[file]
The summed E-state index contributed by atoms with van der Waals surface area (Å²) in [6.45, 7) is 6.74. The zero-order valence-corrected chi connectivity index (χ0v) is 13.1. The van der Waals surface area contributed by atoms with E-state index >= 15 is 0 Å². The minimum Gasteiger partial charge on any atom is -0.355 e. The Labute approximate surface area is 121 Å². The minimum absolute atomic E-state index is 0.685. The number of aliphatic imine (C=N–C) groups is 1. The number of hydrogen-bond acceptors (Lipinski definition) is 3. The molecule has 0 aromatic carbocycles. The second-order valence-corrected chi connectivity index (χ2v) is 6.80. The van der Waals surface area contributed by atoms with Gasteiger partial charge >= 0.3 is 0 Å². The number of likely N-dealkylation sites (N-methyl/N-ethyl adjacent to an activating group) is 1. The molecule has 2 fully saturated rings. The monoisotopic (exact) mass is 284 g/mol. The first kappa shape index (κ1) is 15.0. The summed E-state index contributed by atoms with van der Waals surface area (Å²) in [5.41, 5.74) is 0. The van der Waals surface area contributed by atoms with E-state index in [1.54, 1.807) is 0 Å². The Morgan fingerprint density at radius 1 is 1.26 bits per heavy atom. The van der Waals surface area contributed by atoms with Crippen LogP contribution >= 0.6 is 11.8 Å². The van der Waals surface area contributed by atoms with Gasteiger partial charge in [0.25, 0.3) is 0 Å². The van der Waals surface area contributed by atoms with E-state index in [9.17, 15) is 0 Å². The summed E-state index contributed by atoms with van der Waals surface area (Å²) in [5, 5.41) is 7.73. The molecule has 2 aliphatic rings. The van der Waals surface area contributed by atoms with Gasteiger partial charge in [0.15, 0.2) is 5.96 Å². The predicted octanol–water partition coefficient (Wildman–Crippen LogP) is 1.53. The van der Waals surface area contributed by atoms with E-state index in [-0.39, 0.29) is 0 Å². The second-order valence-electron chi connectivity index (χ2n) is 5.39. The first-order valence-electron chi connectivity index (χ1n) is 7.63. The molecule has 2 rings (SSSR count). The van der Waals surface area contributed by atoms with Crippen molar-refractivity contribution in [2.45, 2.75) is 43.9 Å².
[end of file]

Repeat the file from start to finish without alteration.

The summed E-state index contributed by atoms with van der Waals surface area (Å²) in [6.45, 7) is 6.74. The zero-order valence-corrected chi connectivity index (χ0v) is 13.1. The van der Waals surface area contributed by atoms with E-state index >= 15 is 0 Å². The minimum Gasteiger partial charge on any atom is -0.355 e. The Labute approximate surface area is 121 Å². The minimum absolute atomic E-state index is 0.685. The number of aliphatic imine (C=N–C) groups is 1. The number of hydrogen-bond acceptors (Lipinski definition) is 3. The molecule has 0 aromatic carbocycles. The second-order valence-corrected chi connectivity index (χ2v) is 6.80. The van der Waals surface area contributed by atoms with Gasteiger partial charge >= 0.3 is 0 Å². The number of likely N-dealkylation sites (N-methyl/N-ethyl adjacent to an activating group) is 1. The molecule has 2 fully saturated rings. The monoisotopic (exact) mass is 284 g/mol. The first kappa shape index (κ1) is 15.0. The summed E-state index contributed by atoms with van der Waals surface area (Å²) in [5.41, 5.74) is 0. The van der Waals surface area contributed by atoms with E-state index in [1.54, 1.807) is 0 Å². The Morgan fingerprint density at radius 1 is 1.26 bits per heavy atom. The van der Waals surface area contributed by atoms with Crippen LogP contribution >= 0.6 is 11.8 Å². The van der Waals surface area contributed by atoms with Gasteiger partial charge in [0.25, 0.3) is 0 Å². The van der Waals surface area contributed by atoms with E-state index in [9.17, 15) is 0 Å². The summed E-state index contributed by atoms with van der Waals surface area (Å²) in [5, 5.41) is 7.73. The molecule has 2 aliphatic rings. The van der Waals surface area contributed by atoms with Gasteiger partial charge in [0.15, 0.2) is 5.96 Å². The predicted octanol–water partition coefficient (Wildman–Crippen LogP) is 1.53. The van der Waals surface area contributed by atoms with E-state index in [-0.39, 0.29) is 0 Å². The second-order valence-electron chi connectivity index (χ2n) is 5.39. The first-order valence-electron chi connectivity index (χ1n) is 7.63. The molecule has 2 rings (SSSR count). The van der Waals surface area contributed by atoms with Crippen molar-refractivity contribution in [2.45, 2.75) is 43.9 Å².